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GGV and mental health tech 

Mental health tech aligns with GGV’s mission of using technology for social good, which is why GGV is invested in the mental health tech space. Our involvement in mental health tech is still in the infancy stage, beginning with Revery, a startup that employs mobile gaming to address mental health conditions.

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Case Study: Revery

Started by Tammie Siew and Khoa Tran in March 2021, Revery’s mission is simple: to make access to mental wellness affordable and accessible to everyone through the medium of mobile gaming. In August 2021, Revery secured $2 million in a funding round led by Sequoia Capital India’s Surge programme.

Revery’s initial focus is sleep. According to Tammie, this is because sleep is deeply intertwined with mental health:

“Sleep has such a strong correlation with mental health, and we’re leveraging protocols, cognitive behavioural therapy for insomnia, that’s robust and have been tried and tested for 30 years.”

Sleep does indeed have a huge impact on mental health, with poor sleep exacerbating the symptoms of many mental conditions like depression, anxiety, and bipolar disorder. Conversely, mental health conditions are also known to negatively impact sleep. Given the circular relationship between sleep and mental health, it thus makes sense for Revery to position sleep as its priority.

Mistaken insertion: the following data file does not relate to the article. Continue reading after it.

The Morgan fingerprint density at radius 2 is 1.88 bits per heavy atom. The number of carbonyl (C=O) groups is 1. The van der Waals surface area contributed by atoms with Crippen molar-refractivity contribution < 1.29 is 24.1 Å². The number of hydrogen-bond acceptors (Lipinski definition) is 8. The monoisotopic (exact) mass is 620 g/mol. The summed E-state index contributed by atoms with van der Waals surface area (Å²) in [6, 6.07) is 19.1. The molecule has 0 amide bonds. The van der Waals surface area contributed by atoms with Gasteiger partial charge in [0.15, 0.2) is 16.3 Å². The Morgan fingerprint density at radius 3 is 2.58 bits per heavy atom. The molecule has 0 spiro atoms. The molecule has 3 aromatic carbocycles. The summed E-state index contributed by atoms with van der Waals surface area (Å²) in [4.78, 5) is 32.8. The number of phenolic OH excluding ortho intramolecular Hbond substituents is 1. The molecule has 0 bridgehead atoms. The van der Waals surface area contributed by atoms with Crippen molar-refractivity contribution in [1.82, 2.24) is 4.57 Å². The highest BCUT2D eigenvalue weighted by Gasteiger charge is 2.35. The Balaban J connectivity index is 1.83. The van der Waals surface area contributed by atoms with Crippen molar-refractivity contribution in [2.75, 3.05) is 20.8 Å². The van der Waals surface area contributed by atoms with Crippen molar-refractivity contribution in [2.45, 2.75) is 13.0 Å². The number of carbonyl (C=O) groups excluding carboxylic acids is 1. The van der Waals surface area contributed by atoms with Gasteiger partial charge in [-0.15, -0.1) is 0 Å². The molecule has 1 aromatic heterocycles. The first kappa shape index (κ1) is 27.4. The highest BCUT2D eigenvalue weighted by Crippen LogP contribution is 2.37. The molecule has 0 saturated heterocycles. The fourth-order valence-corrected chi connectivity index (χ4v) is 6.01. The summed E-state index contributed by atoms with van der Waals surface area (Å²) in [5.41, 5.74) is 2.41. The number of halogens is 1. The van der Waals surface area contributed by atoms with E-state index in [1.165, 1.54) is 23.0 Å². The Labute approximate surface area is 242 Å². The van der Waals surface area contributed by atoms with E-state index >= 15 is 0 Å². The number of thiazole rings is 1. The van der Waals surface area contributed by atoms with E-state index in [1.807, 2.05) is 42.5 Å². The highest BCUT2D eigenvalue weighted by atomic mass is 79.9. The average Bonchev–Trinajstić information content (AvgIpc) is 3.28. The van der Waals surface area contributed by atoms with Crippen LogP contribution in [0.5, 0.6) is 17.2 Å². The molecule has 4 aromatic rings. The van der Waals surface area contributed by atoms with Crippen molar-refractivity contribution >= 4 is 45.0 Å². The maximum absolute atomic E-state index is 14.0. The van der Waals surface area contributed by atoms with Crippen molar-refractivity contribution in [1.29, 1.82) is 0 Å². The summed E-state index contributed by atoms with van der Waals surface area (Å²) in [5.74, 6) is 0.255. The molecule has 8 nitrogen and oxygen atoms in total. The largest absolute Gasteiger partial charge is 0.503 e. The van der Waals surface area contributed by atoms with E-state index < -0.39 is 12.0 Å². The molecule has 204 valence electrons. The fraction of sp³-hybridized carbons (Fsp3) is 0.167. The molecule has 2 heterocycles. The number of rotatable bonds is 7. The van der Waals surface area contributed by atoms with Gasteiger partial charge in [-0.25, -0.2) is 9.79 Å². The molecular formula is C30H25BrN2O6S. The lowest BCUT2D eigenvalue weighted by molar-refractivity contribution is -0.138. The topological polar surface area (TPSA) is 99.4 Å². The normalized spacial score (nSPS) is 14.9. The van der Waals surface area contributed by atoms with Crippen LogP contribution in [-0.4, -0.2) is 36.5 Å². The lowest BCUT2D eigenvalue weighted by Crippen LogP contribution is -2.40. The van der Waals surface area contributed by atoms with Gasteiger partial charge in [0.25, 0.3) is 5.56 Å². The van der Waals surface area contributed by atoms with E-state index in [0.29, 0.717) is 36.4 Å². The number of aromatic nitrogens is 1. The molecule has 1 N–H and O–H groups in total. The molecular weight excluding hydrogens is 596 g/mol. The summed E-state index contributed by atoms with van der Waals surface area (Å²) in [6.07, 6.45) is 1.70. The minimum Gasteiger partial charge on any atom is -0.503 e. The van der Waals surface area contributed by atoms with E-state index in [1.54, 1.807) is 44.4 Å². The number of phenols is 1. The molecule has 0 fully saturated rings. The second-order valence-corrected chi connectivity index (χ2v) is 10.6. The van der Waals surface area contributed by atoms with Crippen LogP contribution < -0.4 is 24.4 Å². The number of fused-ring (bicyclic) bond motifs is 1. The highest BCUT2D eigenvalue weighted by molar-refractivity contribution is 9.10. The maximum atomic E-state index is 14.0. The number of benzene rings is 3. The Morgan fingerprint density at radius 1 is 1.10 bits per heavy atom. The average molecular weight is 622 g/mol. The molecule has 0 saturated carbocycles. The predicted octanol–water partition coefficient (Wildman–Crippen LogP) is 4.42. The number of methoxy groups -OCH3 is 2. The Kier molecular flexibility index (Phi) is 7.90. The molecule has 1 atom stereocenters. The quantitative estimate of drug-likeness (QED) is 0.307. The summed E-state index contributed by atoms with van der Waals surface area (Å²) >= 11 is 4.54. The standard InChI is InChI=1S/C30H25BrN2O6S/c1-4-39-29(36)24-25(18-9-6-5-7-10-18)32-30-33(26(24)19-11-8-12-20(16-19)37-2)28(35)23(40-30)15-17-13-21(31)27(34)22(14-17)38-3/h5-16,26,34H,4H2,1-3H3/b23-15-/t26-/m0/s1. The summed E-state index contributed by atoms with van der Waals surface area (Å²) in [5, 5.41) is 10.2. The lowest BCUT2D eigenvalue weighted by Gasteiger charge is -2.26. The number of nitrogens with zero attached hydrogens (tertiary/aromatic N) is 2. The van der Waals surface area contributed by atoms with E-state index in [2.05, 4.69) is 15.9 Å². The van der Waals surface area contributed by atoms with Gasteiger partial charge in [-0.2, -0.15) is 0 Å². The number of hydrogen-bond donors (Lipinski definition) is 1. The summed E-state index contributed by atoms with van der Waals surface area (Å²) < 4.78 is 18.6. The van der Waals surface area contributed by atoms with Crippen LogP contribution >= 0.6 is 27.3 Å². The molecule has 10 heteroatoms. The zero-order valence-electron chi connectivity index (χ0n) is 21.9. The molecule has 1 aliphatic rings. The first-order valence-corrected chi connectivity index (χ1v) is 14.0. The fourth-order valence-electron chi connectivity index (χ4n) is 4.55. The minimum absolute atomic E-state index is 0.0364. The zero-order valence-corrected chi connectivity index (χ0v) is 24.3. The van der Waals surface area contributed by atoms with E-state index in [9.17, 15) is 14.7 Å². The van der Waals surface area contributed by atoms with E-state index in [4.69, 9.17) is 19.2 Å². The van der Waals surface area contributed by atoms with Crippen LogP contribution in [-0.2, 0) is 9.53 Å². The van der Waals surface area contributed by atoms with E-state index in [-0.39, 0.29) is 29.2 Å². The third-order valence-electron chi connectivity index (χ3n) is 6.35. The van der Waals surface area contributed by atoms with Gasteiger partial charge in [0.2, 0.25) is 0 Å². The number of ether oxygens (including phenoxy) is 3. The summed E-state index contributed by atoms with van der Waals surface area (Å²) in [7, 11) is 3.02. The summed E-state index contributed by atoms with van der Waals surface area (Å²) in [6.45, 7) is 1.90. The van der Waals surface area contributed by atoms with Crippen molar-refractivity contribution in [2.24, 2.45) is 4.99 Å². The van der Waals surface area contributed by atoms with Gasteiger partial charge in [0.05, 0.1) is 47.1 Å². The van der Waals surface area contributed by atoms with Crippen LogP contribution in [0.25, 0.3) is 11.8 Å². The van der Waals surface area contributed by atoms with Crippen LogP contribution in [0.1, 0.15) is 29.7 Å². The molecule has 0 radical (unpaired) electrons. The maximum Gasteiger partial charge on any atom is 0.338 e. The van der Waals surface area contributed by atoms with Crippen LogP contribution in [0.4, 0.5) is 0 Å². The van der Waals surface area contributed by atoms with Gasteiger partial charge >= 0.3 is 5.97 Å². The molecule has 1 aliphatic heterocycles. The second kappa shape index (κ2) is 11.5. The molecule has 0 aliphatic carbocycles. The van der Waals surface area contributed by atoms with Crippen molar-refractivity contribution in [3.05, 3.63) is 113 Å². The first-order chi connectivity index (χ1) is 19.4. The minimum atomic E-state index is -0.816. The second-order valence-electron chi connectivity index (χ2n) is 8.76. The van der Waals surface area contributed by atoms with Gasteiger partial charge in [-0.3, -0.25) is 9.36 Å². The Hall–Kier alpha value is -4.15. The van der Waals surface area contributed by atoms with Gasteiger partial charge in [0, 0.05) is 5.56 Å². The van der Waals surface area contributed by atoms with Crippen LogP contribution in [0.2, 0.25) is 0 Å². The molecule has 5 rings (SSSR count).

In addition to this, Tammie shared that everyone on the Revery team has a “deeply personal connection” to the startup’s mission. They have either personally experienced or had a family member or friend undergo mental health challenges.

Khoa candidly shared that he had suffered from sleep apnea when he was younger, which led to a series of debilitating physical and mental health problems. As he put it,

“When I finally got treatment for my sleep disorder, only then did I realize the impact of sleep on mental health.”

While Revery has not shared many details about its app before its official debut, it aims to combine insomnia-focused cognitive behavioural therapy (CBT) techniques with games. Revery hopes to help its users manage their insomnia in an interactive and fun way.

Our managing partner Jenny Lee is optimistic about Revery’s work, expressing confidence in what they aim to achieve:

“We are excited about the growing mental wellness market, and believe that Revery’s unique mobile game-based approach has the opportunity to create immense impact. We are happy to back such a mission-driven team in this space.”

Revery is in beta stealth mode and has yet to be released publicly. 

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Mental health tech will be the panacea for mental health

The growing prevalence of mental health tech worldwide is heartening. Once treated as things that can be swept under the rug, mental health issues are now receiving the care and attention that they rightfully deserve. As ORCHA CEO Ashall-Payne rightfully states, “digital health is going to be the new medicine”, as people increasingly turn to digital apps to receive support for their mental health conditions.